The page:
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Organizing and Supporting your Speech

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Presentation on theme: "Organizing and Supporting your Speech"— Presentation transcript:

1 Organizing and Supporting your Speech

2 Basic Speech Structure: Introduction Body Conclusion

3 Working outlines

4 Formal Outline: Typed with consistent font and style
Consistent set of symbols to identify structure Follows the rule of division Contains Complete Sentences Do not use questions for points Follow Required Guidelines and Format See Provided Example

5 From Outline to Speaking Notes

6 Speaking Notes Do not use your formal outline Brief key word outline
3 X 5 cards; or speaker’s notes May want to put quotes, First/ last sentence on cards, major statistics, and notes to yourself (slow down, smile, movement, breathe)

7 Develop Each Part of the Speech

8 Body – 70-80% Develop the Body before fleshing out the Introduction of Conclusion 1st, organize material in a logical order:

9 Organizing Speeches Time patterns/Chronological Space Patterns/Spatial
Topic Patterns/Topical Problem/Solution Patterns Cause-Effect Patterns Monroe’s Motivated Sequence

10 2nd, Insert Transitions and Internal Summaries
words and/or phrases which keep the speech flowing smoothly Internal Summaries Longer than a transition Includes a preview and review

11 Now, move on to the Introduction

12 Introduction – 10-15% Should fulfill four functions:
Includes an Attention Getter: piques the audience interest and gets them to listen Should be the very first thing you say before you reveal your topic Create a connection between speaker and audience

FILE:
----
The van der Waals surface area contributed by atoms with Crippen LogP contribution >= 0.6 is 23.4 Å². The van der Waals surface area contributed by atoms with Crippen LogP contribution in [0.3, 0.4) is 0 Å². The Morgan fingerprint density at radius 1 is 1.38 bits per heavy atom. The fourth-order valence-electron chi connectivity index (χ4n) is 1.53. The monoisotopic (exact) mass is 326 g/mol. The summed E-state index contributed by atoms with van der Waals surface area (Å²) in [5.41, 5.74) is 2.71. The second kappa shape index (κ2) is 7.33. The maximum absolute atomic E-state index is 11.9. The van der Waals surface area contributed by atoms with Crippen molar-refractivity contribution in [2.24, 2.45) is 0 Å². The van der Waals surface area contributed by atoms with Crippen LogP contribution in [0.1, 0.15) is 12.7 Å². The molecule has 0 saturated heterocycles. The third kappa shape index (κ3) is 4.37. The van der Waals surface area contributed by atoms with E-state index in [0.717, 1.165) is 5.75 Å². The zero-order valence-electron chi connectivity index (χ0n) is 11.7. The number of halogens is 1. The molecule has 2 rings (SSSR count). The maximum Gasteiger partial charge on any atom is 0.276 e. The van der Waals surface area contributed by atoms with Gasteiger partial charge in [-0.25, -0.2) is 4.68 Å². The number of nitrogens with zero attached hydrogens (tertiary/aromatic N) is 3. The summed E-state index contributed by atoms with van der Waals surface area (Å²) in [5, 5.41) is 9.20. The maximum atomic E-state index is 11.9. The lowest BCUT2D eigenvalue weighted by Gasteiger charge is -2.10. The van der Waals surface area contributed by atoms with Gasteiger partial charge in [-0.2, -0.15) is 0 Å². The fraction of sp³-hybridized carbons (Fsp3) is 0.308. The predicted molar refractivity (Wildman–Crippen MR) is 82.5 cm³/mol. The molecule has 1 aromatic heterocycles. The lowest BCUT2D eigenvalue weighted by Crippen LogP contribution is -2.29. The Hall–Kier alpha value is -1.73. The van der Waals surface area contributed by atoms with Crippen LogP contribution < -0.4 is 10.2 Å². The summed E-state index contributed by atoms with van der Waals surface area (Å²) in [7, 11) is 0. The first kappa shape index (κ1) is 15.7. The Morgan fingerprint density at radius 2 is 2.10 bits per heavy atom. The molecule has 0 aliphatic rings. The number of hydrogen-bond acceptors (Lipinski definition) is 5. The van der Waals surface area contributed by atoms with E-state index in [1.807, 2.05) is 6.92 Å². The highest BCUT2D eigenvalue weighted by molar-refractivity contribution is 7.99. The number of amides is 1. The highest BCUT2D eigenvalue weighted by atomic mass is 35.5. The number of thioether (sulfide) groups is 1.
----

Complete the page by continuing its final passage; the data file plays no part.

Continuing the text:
13 Has a clearly stated Thesis
A creative statement with one idea that introduces your topic and focuses the attention of the audience on your main goal Offers a Preview A statement that tells the audience about the main things you will discuss in the speech

14 Finally, wrap it all up in the Conclusion

15 Conclusion – 10-15% Provide a Brakelight Recap Main Points/Relevance
Wrap up with a Clincher Statement (memory aid or support device are great to use here) Use Clear Polished Ending

16 Giving your Speech Substance

17 SUPPORTING MATERIAL data you use to back up your points
Includes: Support Devices, Visual Aids, and Vocal Citations Support Devices: This is basically a way of presenting your research using these methods. Examples Anecdotes Analogies Quotes Statistics Definitions Compare/Contrast Narration

18 Establish the credibility of your support devices
Use recognizable organizations and people Or Be sure to tell us about the person or organization

19 Types of Visual Aids

20 Diagrams – line drawing showing the most important parts (cell)

21 Objects – actual thing

22 Model – scaled representation

23 Word Charts and Number charts main points in speech; Top 10 Pop/Rock Songs

24 Pie Charts – out of 100% Types of Dogs in a Competition

25 Bar and Colum Charts – compare variables

26 Line Charts Good to show changes over time

27 Guidelines for Visual Aids
CVS Principle: a prescription for a great visual aid Clarity – easily understood Visibility – at least 2 inch letters Simplicity - rule of seven 7 words per 7 lines

28 Follow the FUR Principle:
Helps others follow, understand, and remember Collegiate Quality Reliability – work, won’t backfire

29 Vocal Citations . Give Credit to Your Sources
Failure to provide proper credit is plagiarism A Quote ≠ a Vocal Citation Ex: Mark Twain said it best when he said, “It takes three weeks to prepare a good impromptu speech.”

30 Vocal citations include the name of the source – cite sources first
Example: In the July 9 issue of the Daily News Gazette, 80% of all college professors were reported as saying that students do not use correct vocal citations. All statistics and quotes MUST have vocal citations.

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